First Freedoms


“Congress shall make no law respecting an establishment of religion, or prohibiting the free exercise thereof; or abridging the freedom of speech, or of the press; or the right of the people peaceably to assemble, and to petition the Government for a redress of grievances.” (First Amendment to the U.S. Constitution)

These are some of the words that make me most proud to be an American. Written at the end of the eighteenth century, they enunciate the crucial freedoms that recognize human dignity and provide the space for a diverse populace to live together in a democratic republic.

Recently I’ve been reading John Inazu’s Confident Pluralism and have been impressed again what a singular thing are the five freedoms within the First Amendment. While there has been much legal contention about these freedoms, (and I’m not a constitutional, nor any kind of lawyer, so I won’t go there) I continue to believe that it is critical that every American understand these freedoms, and fight for them, even when they are exercised by those with whom we disagree.

The freedoms are:

  1. Freedom of religion, which includes the refusal of government to privilege any religion by its support, and the free exercise of any religion, which includes not only freedom to worship but freedom to proclaim one’s faith publicly as a private citizen. This includes all religions and protects equally the conscience of those who adhere to no religion.
  2. Freedom of speech. This freedom generally allows Americans to say what they think, particular in agreement or disagreement with their government but also on a host of other issues. It means Americans may be critical of duly elected government without fear of arrest or other harm (otherwise, most or all of our late night talk show hosts would be in jail). It does not mean we can give false testimony in court, defame another person’s character without proof, threaten others with bodily harm or incite lawlessness.
  3. Freedom of the press. Tyrannical governments have always sought to shut down or control the press. A free press allows people to express themselves through publication (even as I am doing right now) without fear of government sanction, even if their expression challenges government actions. As a college student, I watched a couple determined reporters at the Washington Post pursue a story that led to the resignation of a U.S. President to avoid impeachment for high crimes and misdemeanors against the United States. While our press freedoms protect even very biased media reporting, I believe the press undermines its ability to keep government honest when it is itself not fair and impartial.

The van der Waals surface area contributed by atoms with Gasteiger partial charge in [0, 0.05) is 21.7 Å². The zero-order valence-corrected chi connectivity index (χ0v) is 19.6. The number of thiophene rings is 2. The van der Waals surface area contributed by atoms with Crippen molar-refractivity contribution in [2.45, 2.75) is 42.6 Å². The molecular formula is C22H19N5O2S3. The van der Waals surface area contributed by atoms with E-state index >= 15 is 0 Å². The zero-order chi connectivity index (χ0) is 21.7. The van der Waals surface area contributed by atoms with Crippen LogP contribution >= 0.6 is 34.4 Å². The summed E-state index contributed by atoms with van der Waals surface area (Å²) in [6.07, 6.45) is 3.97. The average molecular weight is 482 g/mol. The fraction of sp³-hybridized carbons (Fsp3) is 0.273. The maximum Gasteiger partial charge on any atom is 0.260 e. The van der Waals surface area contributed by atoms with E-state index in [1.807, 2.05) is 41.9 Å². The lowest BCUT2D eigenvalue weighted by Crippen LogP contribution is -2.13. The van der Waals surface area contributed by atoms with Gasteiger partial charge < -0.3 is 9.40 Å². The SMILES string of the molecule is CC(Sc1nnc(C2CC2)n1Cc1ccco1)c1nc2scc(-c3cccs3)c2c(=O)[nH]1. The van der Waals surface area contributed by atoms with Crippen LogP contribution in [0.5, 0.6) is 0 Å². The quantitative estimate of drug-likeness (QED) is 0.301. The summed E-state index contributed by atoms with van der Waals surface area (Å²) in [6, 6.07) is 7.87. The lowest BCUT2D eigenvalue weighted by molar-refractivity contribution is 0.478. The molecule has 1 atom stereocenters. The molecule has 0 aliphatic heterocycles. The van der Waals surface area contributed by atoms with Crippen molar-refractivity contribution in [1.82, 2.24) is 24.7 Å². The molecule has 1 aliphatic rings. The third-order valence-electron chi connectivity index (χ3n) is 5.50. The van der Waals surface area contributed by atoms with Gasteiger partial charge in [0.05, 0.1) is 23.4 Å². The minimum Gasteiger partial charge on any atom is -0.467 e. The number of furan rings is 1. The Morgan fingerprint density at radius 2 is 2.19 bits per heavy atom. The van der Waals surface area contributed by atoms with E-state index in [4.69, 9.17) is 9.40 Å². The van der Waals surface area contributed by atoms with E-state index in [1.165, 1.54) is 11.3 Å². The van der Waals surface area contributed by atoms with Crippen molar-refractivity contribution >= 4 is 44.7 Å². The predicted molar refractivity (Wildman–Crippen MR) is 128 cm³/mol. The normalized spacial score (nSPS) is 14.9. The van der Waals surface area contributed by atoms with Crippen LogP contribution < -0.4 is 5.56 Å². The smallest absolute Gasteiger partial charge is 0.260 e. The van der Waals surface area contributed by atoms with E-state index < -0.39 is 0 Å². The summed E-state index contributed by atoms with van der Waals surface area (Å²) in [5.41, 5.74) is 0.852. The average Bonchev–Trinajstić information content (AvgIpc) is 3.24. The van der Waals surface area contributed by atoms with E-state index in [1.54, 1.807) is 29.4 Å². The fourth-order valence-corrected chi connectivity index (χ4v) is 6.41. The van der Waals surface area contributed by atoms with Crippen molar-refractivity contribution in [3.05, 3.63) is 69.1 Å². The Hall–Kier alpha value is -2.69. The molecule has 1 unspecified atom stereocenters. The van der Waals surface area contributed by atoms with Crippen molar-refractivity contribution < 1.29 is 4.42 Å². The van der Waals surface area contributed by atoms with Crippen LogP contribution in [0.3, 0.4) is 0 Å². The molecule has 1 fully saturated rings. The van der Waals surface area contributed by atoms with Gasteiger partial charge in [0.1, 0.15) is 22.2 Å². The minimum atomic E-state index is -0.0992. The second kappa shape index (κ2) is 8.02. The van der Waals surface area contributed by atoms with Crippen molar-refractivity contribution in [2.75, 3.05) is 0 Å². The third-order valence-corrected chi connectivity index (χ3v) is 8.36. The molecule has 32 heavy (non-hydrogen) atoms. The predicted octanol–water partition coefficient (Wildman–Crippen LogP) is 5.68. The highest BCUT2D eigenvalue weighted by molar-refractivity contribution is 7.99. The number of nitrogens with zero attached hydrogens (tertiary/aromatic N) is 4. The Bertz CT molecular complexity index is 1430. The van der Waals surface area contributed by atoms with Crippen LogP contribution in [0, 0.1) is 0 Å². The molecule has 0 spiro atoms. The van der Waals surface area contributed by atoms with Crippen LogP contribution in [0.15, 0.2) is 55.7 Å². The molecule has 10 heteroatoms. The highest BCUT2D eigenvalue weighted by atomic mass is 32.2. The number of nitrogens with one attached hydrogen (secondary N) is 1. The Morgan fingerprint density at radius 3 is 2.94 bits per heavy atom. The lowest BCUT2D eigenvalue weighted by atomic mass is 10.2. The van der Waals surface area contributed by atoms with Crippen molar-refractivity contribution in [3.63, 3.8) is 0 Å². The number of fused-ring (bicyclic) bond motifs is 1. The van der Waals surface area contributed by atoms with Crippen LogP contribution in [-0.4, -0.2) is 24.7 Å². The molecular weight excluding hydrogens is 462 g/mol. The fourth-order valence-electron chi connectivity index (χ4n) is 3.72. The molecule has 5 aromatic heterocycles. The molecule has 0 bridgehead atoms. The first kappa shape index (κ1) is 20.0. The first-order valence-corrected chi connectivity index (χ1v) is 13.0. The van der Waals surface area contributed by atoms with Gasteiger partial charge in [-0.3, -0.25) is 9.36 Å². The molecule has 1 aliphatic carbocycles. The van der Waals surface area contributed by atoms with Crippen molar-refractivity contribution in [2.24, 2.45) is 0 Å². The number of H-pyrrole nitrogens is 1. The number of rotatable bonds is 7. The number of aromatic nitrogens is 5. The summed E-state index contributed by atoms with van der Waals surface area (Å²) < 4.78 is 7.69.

4. Freedom of peaceable assembly. The first amendment protects the right of people to gather and associate for all kinds of reasons with those with whom they wish to assemble. Historically, this has protected women’s colleges, fraternal societies, and much more. It allows groups to define their membership. Some have challenged this when such definitions appear discriminatory. Yet at very least, it seems that to foster robust and diverse associations, these should be able to organize around the qualities that distinguish them, around their distinctive mission and message.
  5. Freedom of petition. This is the basis on which everything from a letter to a congress person to a peaceful protest march is based. It includes the freedom to circulate petitions to change laws. In 2010, I was part of a petition movement to see tougher human trafficking laws implemented within both my state and the U.S.–laws that treated the trafficked as victims and went after perpetrators more rigorously. It was exciting to see laws changed both in my state and nationally as a result. Freedom of petition doesn’t always mean we get our way, or do so as quickly as we would wish.

If one surveys the nations of the world, you will see instances of countries that deteriorate into anarchy or tyranny. It has happened in highly civilized countries. It can happen here. Under the grace of God, I believe the exercise and protection of these freedoms (and often they are protected by their vigorous exercise) are the best way to avoid “the apocalypse” in our own nation.

It also seems that we must fight for these freedoms, even for those with whom we deeply disagree. As a college student, I found myself in the unusual position of advocating for the recognition by our university of an LGBT group that wished to form a student organization (this was in the 1970’s). Some of my Christian friends disagreed. For me it was a simple question of peaceable assembly and that these students should enjoy the same right as we did. They were students. They equally paid tuition and fees. And they were human beings with dignity.

It seems that we are in a time where we may need to do this quite a bit. We may both need to be outspoken in defense of our deepest convictions, and defend the rights of those who differ deeply with us. This is hard, but I fear that the alternative is downright scary, for it would seem to involve the suppression of the ideas, or even, as it has come to be in some places, the lives of those with whom we deeply differ. American greatness is ultimately not the contest of power and who are the winners and losers but rather the quest to live up to the ideals of our first freedoms and to include all our people in them. It is messy and conflictual, back and forth, but I’ll take that any day to tyranny or anarchy.

The Freedom to Change One’s Mind

Flew and Bary

Antony Flew                                                               Rifqa Bary